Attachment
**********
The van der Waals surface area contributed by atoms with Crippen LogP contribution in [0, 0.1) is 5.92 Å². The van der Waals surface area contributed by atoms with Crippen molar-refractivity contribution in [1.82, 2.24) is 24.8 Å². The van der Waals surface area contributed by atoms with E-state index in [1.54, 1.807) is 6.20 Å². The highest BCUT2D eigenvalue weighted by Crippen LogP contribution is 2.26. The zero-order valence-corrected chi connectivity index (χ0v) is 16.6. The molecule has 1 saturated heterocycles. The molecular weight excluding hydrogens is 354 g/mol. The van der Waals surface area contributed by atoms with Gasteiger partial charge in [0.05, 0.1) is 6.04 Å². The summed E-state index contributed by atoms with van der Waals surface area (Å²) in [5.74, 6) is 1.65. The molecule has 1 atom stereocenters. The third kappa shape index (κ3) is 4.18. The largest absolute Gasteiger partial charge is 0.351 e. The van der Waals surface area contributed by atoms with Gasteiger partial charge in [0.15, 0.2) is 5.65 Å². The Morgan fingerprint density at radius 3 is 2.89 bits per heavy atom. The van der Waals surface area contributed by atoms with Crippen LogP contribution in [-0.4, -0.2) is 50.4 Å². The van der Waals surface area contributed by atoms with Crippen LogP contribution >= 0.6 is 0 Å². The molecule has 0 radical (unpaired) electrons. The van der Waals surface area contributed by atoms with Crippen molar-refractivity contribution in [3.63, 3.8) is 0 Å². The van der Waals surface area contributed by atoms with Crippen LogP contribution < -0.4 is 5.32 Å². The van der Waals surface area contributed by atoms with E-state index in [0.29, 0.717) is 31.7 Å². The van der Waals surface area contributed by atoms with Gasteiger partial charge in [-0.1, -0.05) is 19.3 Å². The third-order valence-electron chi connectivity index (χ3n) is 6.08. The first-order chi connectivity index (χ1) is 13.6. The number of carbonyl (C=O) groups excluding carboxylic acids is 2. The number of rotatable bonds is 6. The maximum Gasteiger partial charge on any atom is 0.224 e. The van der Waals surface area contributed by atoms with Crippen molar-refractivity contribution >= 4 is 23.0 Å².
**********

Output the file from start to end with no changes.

The van der Waals surface area contributed by atoms with Crippen LogP contribution in [0, 0.1) is 5.92 Å². The van der Waals surface area contributed by atoms with Crippen molar-refractivity contribution in [1.82, 2.24) is 24.8 Å². The van der Waals surface area contributed by atoms with E-state index in [1.54, 1.807) is 6.20 Å². The highest BCUT2D eigenvalue weighted by Crippen LogP contribution is 2.26. The zero-order valence-corrected chi connectivity index (χ0v) is 16.6. The molecule has 1 saturated heterocycles. The molecular weight excluding hydrogens is 354 g/mol. The van der Waals surface area contributed by atoms with Gasteiger partial charge in [0.05, 0.1) is 6.04 Å². The summed E-state index contributed by atoms with van der Waals surface area (Å²) in [5.74, 6) is 1.65. The molecule has 1 atom stereocenters. The third kappa shape index (κ3) is 4.18. The largest absolute Gasteiger partial charge is 0.351 e. The van der Waals surface area contributed by atoms with Gasteiger partial charge in [0.15, 0.2) is 5.65 Å². The Morgan fingerprint density at radius 3 is 2.89 bits per heavy atom. The van der Waals surface area contributed by atoms with Crippen LogP contribution in [-0.4, -0.2) is 50.4 Å². The van der Waals surface area contributed by atoms with Crippen LogP contribution >= 0.6 is 0 Å². The molecule has 0 radical (unpaired) electrons. The van der Waals surface area contributed by atoms with Crippen molar-refractivity contribution in [3.63, 3.8) is 0 Å². The van der Waals surface area contributed by atoms with Crippen LogP contribution < -0.4 is 5.32 Å². The van der Waals surface area contributed by atoms with E-state index in [0.29, 0.717) is 31.7 Å². The van der Waals surface area contributed by atoms with Gasteiger partial charge in [-0.1, -0.05) is 19.3 Å². The third-order valence-electron chi connectivity index (χ3n) is 6.08. The first-order chi connectivity index (χ1) is 13.6. The number of carbonyl (C=O) groups excluding carboxylic acids is 2. The number of rotatable bonds is 6. The maximum Gasteiger partial charge on any atom is 0.224 e. The van der Waals surface area contributed by atoms with Crippen molar-refractivity contribution >= 4 is 23.0 Å².